Let them be the unprofessional ones, which seems to be the case here. Send [**Chief Kevin Vespia**](mailto:email@example.com) an email, letting him know that we are keeping our eyes on this.
If there are any lawyers in the area (southwest coast of Florida) who are interested in taking his case, please leave a comment here or email me.
**UPDATE:** I had sent Chief Vespia an email with my story, suggesting it my be time to retrain his officers. To my surprise, he responded to my email with the police version of the story. He also called me Corey.
He said Horrigan was also charged with obstructing a criminal investigation as well as wiretapping.
He said that Horrigan walked up to the traffic stop, which differs from what Horrigan said. I called Horrigan for comment but he did not answer.
Vespia also said the wiretapping charge was secondary to the initial charge of obstructing.
But he doesn’t acknowledge that even if Horrigan was, in deed, obstructing the investigation, there still would be no basis for a wiretapping charge because the cops did not have an expectation of privacy.
Obstructing is a misdemeanor. Wiretapping is a felony.
It’s obvious the cops wanted to teach Horrigan a lesson, even if they had to manipulate the charges to label him a felon.
And for that, they should get sued.
Vespia also cut and paste an article from a local newspaper about the incident, which I was not able to find online, but Horrigan did mention that the Sarasota Herald-Tribune was looking into getting the dash cam video from the incident.
I cut and pasted his response in its entirety along with my email back to him below:
> I certainly appreciate your reaching out to us. I am sure you are aware that there are 3 sides to every story. Below is the local article related to this case and you are welcome to obtain a copy of the arrest affidavit from our Records Section by contacting Records Supervisor, Jennifer Harrison at 941-429-7307 or firstname.lastname@example.org . I can assure you that recordings occur everyday and are usually not an issue. An issue arises when subjects do not heed the officers warnings and begin to encroach upon them as they are executing a high risk traffic stop of known gang members. I am sure you are aware of the officers killed in the line of duty statistics which can be viewed at [http://www.odmp.org/search/year?year=2011](http://www.odmp.org/search/year?year=2011) . We try to ensure our members go home safely every night.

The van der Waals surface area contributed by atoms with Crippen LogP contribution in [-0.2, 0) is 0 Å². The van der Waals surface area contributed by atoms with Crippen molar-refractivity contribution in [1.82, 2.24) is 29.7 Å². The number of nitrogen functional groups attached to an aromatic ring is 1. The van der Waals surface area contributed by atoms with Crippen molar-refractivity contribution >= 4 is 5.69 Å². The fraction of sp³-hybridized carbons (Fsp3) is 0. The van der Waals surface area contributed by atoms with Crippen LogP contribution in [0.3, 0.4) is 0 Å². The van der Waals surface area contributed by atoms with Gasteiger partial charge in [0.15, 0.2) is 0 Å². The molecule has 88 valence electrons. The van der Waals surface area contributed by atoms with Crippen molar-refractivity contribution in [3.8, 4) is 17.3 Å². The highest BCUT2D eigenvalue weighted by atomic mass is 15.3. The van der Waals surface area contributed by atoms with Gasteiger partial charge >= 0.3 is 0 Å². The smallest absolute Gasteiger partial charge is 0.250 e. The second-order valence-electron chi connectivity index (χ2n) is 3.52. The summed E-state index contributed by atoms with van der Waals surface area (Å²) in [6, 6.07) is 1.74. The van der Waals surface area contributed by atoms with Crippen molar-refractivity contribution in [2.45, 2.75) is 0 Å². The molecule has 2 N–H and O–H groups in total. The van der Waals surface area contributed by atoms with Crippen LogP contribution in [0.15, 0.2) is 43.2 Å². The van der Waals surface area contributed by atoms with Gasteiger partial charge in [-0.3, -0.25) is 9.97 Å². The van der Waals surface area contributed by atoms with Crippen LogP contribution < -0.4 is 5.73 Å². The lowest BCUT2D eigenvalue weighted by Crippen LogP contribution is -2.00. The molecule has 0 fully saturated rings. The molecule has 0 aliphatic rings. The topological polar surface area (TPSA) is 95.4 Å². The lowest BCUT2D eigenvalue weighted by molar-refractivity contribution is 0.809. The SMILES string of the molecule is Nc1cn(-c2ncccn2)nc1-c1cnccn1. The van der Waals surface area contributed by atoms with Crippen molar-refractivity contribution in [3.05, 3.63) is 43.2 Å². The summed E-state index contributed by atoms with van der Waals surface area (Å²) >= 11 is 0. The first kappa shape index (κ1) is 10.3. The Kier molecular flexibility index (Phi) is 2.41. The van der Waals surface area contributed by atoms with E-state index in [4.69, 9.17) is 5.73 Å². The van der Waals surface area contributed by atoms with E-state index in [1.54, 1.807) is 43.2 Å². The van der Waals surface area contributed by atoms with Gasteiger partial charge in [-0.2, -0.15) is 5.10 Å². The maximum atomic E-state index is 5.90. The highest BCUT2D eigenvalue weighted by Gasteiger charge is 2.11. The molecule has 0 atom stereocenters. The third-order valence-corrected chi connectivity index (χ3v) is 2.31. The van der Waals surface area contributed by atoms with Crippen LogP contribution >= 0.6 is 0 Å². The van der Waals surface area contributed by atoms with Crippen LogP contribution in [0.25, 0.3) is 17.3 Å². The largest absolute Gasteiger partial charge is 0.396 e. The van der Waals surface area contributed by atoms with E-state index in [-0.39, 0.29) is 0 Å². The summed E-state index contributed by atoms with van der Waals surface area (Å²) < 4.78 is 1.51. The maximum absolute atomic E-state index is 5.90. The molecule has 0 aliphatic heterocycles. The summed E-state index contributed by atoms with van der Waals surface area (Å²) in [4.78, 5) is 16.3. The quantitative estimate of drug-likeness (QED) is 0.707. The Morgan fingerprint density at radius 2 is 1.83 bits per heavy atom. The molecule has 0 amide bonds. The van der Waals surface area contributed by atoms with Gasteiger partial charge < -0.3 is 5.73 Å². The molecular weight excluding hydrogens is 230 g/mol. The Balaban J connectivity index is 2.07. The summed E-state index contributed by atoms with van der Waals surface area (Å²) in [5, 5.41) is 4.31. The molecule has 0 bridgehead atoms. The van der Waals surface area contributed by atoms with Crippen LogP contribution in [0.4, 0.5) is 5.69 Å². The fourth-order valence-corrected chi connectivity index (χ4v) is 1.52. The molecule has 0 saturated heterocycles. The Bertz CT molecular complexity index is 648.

> In regards to this particular case, Mr. Horrigan refused to comply with the officers orders and was arrested for obstructing a criminal investigation. The charge of interception of communication was a secondary offense that Mr. Horrigan was charged with. As always there are more sides to the story, and if Mr. Horrigan would have stayed across the street and video recorded, therefore obeying our officers and not jeopardizing their safety, he would have had no problems. The recording is not what got him arrested initially, his actions by encroaching the officers and interfering with the them during a high risk traffic stop did. Mr. Horrigan’s actions required our officers to divert their attention from the high risk stop to Mr. Horrigan’s failure to obey their numerous commands and approach upon their positions. Fortunately, the occupants of the vehicle during the high risk stop were also arrested and I am proud to say our members went home to their family’s safely that night and able to return for their duty shift the next night to ensure our citizens are protected.